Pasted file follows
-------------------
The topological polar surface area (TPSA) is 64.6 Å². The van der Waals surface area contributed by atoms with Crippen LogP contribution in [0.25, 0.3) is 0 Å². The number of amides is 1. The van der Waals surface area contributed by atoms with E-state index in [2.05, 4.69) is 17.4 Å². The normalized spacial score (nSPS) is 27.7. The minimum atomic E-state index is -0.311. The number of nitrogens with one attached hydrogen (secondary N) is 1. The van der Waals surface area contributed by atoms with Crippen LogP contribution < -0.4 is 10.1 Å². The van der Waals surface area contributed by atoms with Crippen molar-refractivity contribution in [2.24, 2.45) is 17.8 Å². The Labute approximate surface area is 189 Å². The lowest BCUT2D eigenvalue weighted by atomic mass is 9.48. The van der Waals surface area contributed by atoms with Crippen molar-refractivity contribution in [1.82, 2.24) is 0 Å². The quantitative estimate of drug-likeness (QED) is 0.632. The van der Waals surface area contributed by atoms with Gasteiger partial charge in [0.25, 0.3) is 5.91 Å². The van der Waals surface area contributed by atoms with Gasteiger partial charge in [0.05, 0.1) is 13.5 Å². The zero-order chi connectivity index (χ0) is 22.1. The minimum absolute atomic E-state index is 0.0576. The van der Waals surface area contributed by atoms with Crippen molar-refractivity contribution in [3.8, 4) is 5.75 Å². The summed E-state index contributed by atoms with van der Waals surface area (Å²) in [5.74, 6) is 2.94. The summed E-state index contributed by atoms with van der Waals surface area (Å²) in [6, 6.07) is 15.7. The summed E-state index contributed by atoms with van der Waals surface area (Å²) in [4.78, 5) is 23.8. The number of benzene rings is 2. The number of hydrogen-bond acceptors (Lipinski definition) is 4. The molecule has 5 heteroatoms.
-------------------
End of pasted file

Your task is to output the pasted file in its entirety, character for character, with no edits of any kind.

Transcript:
The topological polar surface area (TPSA) is 64.6 Å². The van der Waals surface area contributed by atoms with Crippen LogP contribution in [0.25, 0.3) is 0 Å². The number of amides is 1. The van der Waals surface area contributed by atoms with E-state index in [2.05, 4.69) is 17.4 Å². The normalized spacial score (nSPS) is 27.7. The minimum atomic E-state index is -0.311. The number of nitrogens with one attached hydrogen (secondary N) is 1. The van der Waals surface area contributed by atoms with Crippen LogP contribution < -0.4 is 10.1 Å². The van der Waals surface area contributed by atoms with Crippen molar-refractivity contribution in [2.24, 2.45) is 17.8 Å². The Labute approximate surface area is 189 Å². The lowest BCUT2D eigenvalue weighted by atomic mass is 9.48. The van der Waals surface area contributed by atoms with Crippen molar-refractivity contribution in [1.82, 2.24) is 0 Å². The quantitative estimate of drug-likeness (QED) is 0.632. The van der Waals surface area contributed by atoms with Gasteiger partial charge in [0.25, 0.3) is 5.91 Å². The van der Waals surface area contributed by atoms with Gasteiger partial charge in [0.05, 0.1) is 13.5 Å². The zero-order chi connectivity index (χ0) is 22.1. The minimum absolute atomic E-state index is 0.0576. The van der Waals surface area contributed by atoms with Crippen molar-refractivity contribution in [3.8, 4) is 5.75 Å². The summed E-state index contributed by atoms with van der Waals surface area (Å²) in [5.74, 6) is 2.94. The summed E-state index contributed by atoms with van der Waals surface area (Å²) in [6, 6.07) is 15.7. The summed E-state index contributed by atoms with van der Waals surface area (Å²) in [4.78, 5) is 23.8. The number of benzene rings is 2. The number of hydrogen-bond acceptors (Lipinski definition) is 4. The molecule has 5 heteroatoms.